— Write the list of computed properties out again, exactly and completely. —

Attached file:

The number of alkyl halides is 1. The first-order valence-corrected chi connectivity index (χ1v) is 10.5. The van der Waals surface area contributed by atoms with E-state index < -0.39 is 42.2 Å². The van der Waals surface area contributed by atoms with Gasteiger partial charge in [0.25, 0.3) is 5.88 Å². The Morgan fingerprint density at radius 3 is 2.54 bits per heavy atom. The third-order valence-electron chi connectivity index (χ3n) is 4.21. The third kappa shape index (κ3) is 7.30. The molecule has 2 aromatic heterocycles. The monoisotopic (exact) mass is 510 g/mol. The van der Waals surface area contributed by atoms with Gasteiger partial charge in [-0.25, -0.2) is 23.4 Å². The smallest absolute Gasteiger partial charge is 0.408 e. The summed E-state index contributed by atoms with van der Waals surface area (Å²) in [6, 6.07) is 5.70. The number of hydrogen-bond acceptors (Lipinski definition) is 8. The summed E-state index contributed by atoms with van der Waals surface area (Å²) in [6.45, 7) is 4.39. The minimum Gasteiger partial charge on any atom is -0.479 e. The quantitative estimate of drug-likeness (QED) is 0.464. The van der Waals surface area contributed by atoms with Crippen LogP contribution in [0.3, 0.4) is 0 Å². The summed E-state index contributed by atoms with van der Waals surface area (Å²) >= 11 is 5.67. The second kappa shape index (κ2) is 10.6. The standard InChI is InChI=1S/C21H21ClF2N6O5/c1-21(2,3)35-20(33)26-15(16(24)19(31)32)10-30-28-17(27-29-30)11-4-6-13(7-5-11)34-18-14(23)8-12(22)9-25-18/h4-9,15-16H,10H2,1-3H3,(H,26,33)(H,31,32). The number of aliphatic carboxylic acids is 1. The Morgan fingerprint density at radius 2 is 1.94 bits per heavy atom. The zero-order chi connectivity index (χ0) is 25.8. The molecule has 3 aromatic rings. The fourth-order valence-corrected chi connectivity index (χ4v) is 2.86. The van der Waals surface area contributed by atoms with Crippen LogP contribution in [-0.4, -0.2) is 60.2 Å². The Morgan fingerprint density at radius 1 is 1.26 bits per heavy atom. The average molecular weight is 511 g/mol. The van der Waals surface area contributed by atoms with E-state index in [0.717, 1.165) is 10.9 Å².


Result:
The number of alkyl halides is 1. The first-order valence-corrected chi connectivity index (χ1v) is 10.5. The van der Waals surface area contributed by atoms with E-state index < -0.39 is 42.2 Å². The van der Waals surface area contributed by atoms with Gasteiger partial charge in [0.25, 0.3) is 5.88 Å². The Morgan fingerprint density at radius 3 is 2.54 bits per heavy atom. The third-order valence-electron chi connectivity index (χ3n) is 4.21. The third kappa shape index (κ3) is 7.30. The molecule has 2 aromatic heterocycles. The monoisotopic (exact) mass is 510 g/mol. The van der Waals surface area contributed by atoms with Gasteiger partial charge in [-0.25, -0.2) is 23.4 Å². The smallest absolute Gasteiger partial charge is 0.408 e. The summed E-state index contributed by atoms with van der Waals surface area (Å²) in [6, 6.07) is 5.70. The number of hydrogen-bond acceptors (Lipinski definition) is 8. The summed E-state index contributed by atoms with van der Waals surface area (Å²) in [6.45, 7) is 4.39. The minimum Gasteiger partial charge on any atom is -0.479 e. The quantitative estimate of drug-likeness (QED) is 0.464. The van der Waals surface area contributed by atoms with Crippen LogP contribution in [0.3, 0.4) is 0 Å². The summed E-state index contributed by atoms with van der Waals surface area (Å²) >= 11 is 5.67. The second kappa shape index (κ2) is 10.6. The standard InChI is InChI=1S/C21H21ClF2N6O5/c1-21(2,3)35-20(33)26-15(16(24)19(31)32)10-30-28-17(27-29-30)11-4-6-13(7-5-11)34-18-14(23)8-12(22)9-25-18/h4-9,15-16H,10H2,1-3H3,(H,26,33)(H,31,32). The number of aliphatic carboxylic acids is 1. The Morgan fingerprint density at radius 2 is 1.94 bits per heavy atom. The zero-order chi connectivity index (χ0) is 25.8. The molecule has 3 aromatic rings. The fourth-order valence-corrected chi connectivity index (χ4v) is 2.86. The van der Waals surface area contributed by atoms with Crippen LogP contribution in [-0.4, -0.2) is 60.2 Å². The Morgan fingerprint density at radius 1 is 1.26 bits per heavy atom. The average molecular weight is 511 g/mol. The van der Waals surface area contributed by atoms with E-state index in [0.717, 1.165) is 10.9 Å².